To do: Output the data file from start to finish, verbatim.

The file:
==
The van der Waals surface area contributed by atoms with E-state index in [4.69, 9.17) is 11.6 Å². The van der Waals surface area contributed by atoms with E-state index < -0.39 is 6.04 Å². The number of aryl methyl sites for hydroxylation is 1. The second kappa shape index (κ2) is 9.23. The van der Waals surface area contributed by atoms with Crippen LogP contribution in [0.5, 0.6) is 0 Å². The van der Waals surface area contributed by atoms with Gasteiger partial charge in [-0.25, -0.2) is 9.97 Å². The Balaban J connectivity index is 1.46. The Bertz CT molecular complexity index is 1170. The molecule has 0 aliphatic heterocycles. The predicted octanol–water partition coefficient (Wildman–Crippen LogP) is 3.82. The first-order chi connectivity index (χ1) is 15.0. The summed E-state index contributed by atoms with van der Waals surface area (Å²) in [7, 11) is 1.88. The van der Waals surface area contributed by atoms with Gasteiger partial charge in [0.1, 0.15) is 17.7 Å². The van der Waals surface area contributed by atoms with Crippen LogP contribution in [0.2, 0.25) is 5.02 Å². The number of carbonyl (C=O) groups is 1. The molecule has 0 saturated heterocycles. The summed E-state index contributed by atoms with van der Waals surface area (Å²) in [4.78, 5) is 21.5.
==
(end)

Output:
The van der Waals surface area contributed by atoms with E-state index in [4.69, 9.17) is 11.6 Å². The van der Waals surface area contributed by atoms with E-state index < -0.39 is 6.04 Å². The number of aryl methyl sites for hydroxylation is 1. The second kappa shape index (κ2) is 9.23. The van der Waals surface area contributed by atoms with Crippen LogP contribution in [0.5, 0.6) is 0 Å². The van der Waals surface area contributed by atoms with Gasteiger partial charge in [-0.25, -0.2) is 9.97 Å². The Balaban J connectivity index is 1.46. The Bertz CT molecular complexity index is 1170. The molecule has 0 aliphatic heterocycles. The predicted octanol–water partition coefficient (Wildman–Crippen LogP) is 3.82. The first-order chi connectivity index (χ1) is 15.0. The summed E-state index contributed by atoms with van der Waals surface area (Å²) in [7, 11) is 1.88. The van der Waals surface area contributed by atoms with Gasteiger partial charge in [0.1, 0.15) is 17.7 Å². The van der Waals surface area contributed by atoms with Crippen LogP contribution in [0.2, 0.25) is 5.02 Å². The number of carbonyl (C=O) groups is 1. The molecule has 0 saturated heterocycles. The summed E-state index contributed by atoms with van der Waals surface area (Å²) in [4.78, 5) is 21.5.